Now we get to the good stuff, which is of course, how the game plays. We’ll start off, as always, with the single player aspect of the game. Basically it’s the same with the multiplayer component, but with bots, so I guess there won’t be a lot to say about this area. I still have a few things to mention though. With your team, you can issue commands that will help you manage the game during the chaos that is ensuing in the battlefield. You can tell your squad-mates to defend an area, to cover you or to attack, etc. The only thing is, a lot of times, your squad isn’t very competent. You’ll find yourself having to pick up a lot of the slack to make sure that you have a chance at winning. There are also four different difficulties to test your mettle in. One thing that seemed incredibly weird to me was that even though you are playing single player, you NEED to be signed on to the Playstation Network. If you lose connection mid-way, you lose all your progress during the battle.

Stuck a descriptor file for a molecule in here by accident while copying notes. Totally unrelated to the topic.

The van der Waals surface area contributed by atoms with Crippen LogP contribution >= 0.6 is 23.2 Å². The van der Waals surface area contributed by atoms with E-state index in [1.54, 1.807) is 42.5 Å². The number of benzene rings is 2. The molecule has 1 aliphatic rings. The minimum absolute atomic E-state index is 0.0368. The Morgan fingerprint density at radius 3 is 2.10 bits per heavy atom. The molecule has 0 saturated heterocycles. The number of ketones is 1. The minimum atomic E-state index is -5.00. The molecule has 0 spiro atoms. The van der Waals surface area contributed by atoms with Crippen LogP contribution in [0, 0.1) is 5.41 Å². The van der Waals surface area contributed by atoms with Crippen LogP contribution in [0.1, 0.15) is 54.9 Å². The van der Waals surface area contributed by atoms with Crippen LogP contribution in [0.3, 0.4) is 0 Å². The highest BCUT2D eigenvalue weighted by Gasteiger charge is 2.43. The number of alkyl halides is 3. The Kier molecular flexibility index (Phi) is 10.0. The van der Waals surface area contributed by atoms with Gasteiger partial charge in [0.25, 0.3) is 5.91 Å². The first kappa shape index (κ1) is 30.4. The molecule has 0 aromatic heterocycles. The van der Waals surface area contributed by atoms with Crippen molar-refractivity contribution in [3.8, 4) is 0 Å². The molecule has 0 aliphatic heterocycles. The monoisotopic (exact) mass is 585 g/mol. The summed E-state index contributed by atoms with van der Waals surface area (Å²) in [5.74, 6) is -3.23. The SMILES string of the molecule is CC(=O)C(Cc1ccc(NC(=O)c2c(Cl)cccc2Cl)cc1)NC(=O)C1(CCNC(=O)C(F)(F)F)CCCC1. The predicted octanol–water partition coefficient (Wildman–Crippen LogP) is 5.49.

Let me start the multiplayer section by mentioning a major fact about this game that people seem to be griping about (not me though, but its just personal preference): There is no split-screen mode. Now to continue, this game is purely online, and that’s where it shines. Combat is fast and furious. Even some of the veteran FPSsers will probably have a little trouble adjusting to the speed of the game. There are a lot of things that are going on around you which is coupled with the lightning quick action that occurs. This combination ensures that the player is always at the edge of his seat and always aware of his/her surroundings. Teams are separated in blue and red. Games are very easy to join as one can use a quick search or a customized search. The game also features mouse and keyboard support for anyone wanting to use that instead of the Playstation 3 controller. The controls are fully customizable and are very easy to learn. I literally just jumped into the online experience and was killing opponents in very quick succession. It’s definitely one of those games that is very easy to learn, but difficult to master.